'It makes sense to store any cereals, breads and spreads near the toaster and microwave and we like to keep condiments, herbs, spices and sauces near the oven', the Style Sisters say. 

Knowing how to organise kitchen worktops doesn't mean you have to keep them completely clear of the things you use on a regular basis. These 4 Pack Clear Storage Organisers, £22.99 at Amazon, are ideal for housing spice jars, condiments and oils in an orderly fashion, so that you can still access them easily enough while you're cooking dinner. And if you prefer to keep breakfast food out on the kitchen worktops as well, transfer what you can into clear storage jars, which look a lot neater than branded food packets.

20. Make use of end space

kitchen storage with end shelving and baskets

(Image credit: Mereway Kitchens)

Learning how to organise kitchen cabinets should involve every inch of your storage space. Squeeze in a shelf or two at the end of a run of units or on the reverse of your kitchen island ideas. Small shelves are perfect for cookery books or for showing off decorative kitchenware, while a row of baskets makes handy extra storage for loose fruit and vegetables.

21. Slot trays and boards in-between cupboards

kitchen with counter and white wall

(Image credit: Harptree kitchen, Caple)

Learning how to organise kitchen cabinets is often just a case of utilising every inch of space available to you, so that you can maximise storage potential. Find use for wasted inches between kitchen base units by adding a slot-in holder for wooden chopping boards and kitchen trays. Or add a pull-out rail and use the space to hang tea towels and oven mitts. 

22. Add a set of slimline drawers

kitchen storage with slimline drawers

(Image credit: Kitchen Makers)

Utilise wasted space at the end of a run of kitchen units by slotting in an extra-narrow set of drawers. Positioned close to the hob, they make the perfect space to slot in spice jars, oils and condiments so that everything’s to hand when cooking.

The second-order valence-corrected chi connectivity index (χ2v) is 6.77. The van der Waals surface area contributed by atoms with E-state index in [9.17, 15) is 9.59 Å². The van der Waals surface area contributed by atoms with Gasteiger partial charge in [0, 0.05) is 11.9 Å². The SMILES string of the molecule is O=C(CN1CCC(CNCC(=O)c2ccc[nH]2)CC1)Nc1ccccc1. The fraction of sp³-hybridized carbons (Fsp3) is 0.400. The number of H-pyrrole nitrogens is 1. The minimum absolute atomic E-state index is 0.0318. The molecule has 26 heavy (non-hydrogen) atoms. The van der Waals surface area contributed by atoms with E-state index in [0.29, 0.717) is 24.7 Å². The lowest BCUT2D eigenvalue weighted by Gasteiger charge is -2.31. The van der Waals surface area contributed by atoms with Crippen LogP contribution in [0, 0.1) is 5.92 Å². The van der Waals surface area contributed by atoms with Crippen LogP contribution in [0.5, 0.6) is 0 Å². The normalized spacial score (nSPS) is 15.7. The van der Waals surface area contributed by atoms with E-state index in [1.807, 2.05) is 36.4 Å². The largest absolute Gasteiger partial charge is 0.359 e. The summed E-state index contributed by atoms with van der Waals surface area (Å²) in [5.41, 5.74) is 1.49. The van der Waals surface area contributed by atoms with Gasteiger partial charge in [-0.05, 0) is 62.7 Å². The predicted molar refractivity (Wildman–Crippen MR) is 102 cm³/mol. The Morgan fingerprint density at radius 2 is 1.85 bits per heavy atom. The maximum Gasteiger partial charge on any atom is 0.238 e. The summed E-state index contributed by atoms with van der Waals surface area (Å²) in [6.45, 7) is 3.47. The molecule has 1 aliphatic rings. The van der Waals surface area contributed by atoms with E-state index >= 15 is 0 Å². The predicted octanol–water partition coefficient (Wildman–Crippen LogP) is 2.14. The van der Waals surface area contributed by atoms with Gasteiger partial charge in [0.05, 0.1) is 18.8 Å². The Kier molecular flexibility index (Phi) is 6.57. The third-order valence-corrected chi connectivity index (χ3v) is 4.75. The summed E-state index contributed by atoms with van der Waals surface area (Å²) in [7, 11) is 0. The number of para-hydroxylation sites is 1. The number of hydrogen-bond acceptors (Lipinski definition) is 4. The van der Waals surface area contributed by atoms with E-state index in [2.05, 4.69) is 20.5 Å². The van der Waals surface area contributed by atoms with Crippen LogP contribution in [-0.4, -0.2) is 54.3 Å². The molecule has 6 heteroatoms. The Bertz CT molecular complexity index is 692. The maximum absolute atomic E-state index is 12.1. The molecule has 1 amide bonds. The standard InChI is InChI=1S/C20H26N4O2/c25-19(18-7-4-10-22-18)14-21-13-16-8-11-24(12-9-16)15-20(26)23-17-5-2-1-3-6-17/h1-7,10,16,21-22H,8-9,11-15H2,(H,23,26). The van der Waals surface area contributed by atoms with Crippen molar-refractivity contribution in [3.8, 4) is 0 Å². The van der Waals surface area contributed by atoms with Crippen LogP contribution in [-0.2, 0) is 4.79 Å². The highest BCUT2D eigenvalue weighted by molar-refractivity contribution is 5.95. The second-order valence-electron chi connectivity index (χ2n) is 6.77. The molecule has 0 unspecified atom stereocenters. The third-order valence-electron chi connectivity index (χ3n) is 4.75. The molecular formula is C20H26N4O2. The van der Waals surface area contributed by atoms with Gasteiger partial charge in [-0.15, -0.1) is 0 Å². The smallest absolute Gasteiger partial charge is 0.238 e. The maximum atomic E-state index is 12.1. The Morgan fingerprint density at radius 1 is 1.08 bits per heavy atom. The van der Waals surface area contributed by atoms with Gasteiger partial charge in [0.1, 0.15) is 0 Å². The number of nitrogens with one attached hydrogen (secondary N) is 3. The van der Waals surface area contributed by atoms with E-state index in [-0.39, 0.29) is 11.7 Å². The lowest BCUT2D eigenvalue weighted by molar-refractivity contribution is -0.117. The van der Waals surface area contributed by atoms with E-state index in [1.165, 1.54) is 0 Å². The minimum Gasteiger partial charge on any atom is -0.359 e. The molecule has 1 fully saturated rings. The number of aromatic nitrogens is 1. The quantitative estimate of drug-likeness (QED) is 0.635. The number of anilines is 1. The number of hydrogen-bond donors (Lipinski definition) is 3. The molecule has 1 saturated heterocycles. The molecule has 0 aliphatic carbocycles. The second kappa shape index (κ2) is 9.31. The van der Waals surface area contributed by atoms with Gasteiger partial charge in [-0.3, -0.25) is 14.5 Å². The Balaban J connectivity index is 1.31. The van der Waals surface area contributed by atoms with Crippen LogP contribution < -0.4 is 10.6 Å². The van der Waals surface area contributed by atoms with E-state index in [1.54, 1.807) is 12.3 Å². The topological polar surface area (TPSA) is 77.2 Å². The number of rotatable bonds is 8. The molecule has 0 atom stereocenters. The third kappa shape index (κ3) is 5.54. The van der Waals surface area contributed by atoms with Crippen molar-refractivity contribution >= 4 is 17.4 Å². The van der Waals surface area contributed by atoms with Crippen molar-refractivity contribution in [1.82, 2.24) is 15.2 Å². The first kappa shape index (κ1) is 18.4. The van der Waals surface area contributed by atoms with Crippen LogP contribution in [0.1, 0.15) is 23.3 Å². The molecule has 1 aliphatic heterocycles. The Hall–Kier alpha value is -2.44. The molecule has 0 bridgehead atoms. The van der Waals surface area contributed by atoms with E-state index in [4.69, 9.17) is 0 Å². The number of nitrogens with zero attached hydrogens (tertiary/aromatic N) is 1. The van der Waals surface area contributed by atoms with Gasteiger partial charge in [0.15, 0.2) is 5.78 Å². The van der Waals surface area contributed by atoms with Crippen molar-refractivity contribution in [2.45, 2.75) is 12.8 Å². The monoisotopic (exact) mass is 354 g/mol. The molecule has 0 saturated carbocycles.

‘Strategic storage will make your kitchen stand out and ensure you’ll enjoy using it every day,’ says Ben Burbidge at Kitchen Makers.

23. Try stacking to save inside space

Rattan kitchen cabinets with clear stackable organisers

(Image credit: ORTHEX)

‘Stackable baskets are a great solution for any type of kitchen,’ says Simon Glanville at A Place for Everything. ‘They’re lightweight space savers that create another level within the cupboard without having to pay for costly kitchen improvements. Adding these to the kitchen gives extra storage, without taking up precious counter space and means that all your tins and dry good are easily accessible.’

24. Label your containers

Open kitchen cabinets with organised contents

(Image credit: Tom Howley)

'It’s important to think about how you can best store your items in a practical, accessible and aesthetically pleasing fashion, while also taking into consideration the food items shelf life and frequency of use e.g spices, wholegrains, sauces,' says Jane Thyeson, Design Lead, Smile Kitchens. 'To add a rustic charm to your pantry, consider labelled glass mason jars or containers specifically designed for each food type.'

Labelling food storage containers will further organise them so you know where to keep what. You'll be more likely to stick to the system when unpacking the groceries every week, maintaining your cabinet organisation consistently. Opt for pre-labelled containers, or use a handy label maker to create your own, like the Brother Craft Label and Ribbon Printer H200, £39.99 at Ryman. Labels are especially helpful if your containers aren't see-through.


What is the best way to organise kitchen cabinets?

'When planning where to store items in your kitchen, first think about how YOU use them,' says Amanda from Professionally Organised. 'It makes no sense to keep your kettle, cups and teabags in 3 different places that aren't close by.'